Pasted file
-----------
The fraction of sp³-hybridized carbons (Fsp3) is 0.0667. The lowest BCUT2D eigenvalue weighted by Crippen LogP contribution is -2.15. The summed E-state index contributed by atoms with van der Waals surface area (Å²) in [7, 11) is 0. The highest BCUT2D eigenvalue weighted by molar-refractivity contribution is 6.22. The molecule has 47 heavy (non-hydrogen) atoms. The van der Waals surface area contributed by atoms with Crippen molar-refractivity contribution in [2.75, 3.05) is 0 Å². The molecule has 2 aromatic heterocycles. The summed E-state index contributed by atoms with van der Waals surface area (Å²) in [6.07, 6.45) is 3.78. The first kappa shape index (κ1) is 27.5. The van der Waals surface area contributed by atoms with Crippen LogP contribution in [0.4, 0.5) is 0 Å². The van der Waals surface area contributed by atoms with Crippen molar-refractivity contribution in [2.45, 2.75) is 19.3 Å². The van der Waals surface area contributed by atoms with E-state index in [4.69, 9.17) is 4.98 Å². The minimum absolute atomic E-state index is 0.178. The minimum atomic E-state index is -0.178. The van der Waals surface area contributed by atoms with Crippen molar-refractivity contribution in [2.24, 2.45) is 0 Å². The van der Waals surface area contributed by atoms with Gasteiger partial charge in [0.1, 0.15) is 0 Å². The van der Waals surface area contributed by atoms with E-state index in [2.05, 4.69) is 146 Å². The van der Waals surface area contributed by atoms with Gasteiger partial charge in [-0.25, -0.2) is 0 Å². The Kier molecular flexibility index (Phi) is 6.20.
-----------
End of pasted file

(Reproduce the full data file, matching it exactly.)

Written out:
The fraction of sp³-hybridized carbons (Fsp3) is 0.0667. The lowest BCUT2D eigenvalue weighted by Crippen LogP contribution is -2.15. The summed E-state index contributed by atoms with van der Waals surface area (Å²) in [7, 11) is 0. The highest BCUT2D eigenvalue weighted by molar-refractivity contribution is 6.22. The molecule has 47 heavy (non-hydrogen) atoms. The van der Waals surface area contributed by atoms with Crippen molar-refractivity contribution in [2.75, 3.05) is 0 Å². The molecule has 2 aromatic heterocycles. The summed E-state index contributed by atoms with van der Waals surface area (Å²) in [6.07, 6.45) is 3.78. The first kappa shape index (κ1) is 27.5. The van der Waals surface area contributed by atoms with Crippen LogP contribution in [0.4, 0.5) is 0 Å². The van der Waals surface area contributed by atoms with Crippen molar-refractivity contribution in [2.45, 2.75) is 19.3 Å². The van der Waals surface area contributed by atoms with E-state index in [4.69, 9.17) is 4.98 Å². The minimum absolute atomic E-state index is 0.178. The minimum atomic E-state index is -0.178. The van der Waals surface area contributed by atoms with Crippen molar-refractivity contribution in [2.24, 2.45) is 0 Å². The van der Waals surface area contributed by atoms with Gasteiger partial charge in [0.1, 0.15) is 0 Å². The van der Waals surface area contributed by atoms with E-state index in [2.05, 4.69) is 146 Å². The van der Waals surface area contributed by atoms with Gasteiger partial charge in [-0.25, -0.2) is 0 Å². The Kier molecular flexibility index (Phi) is 6.20.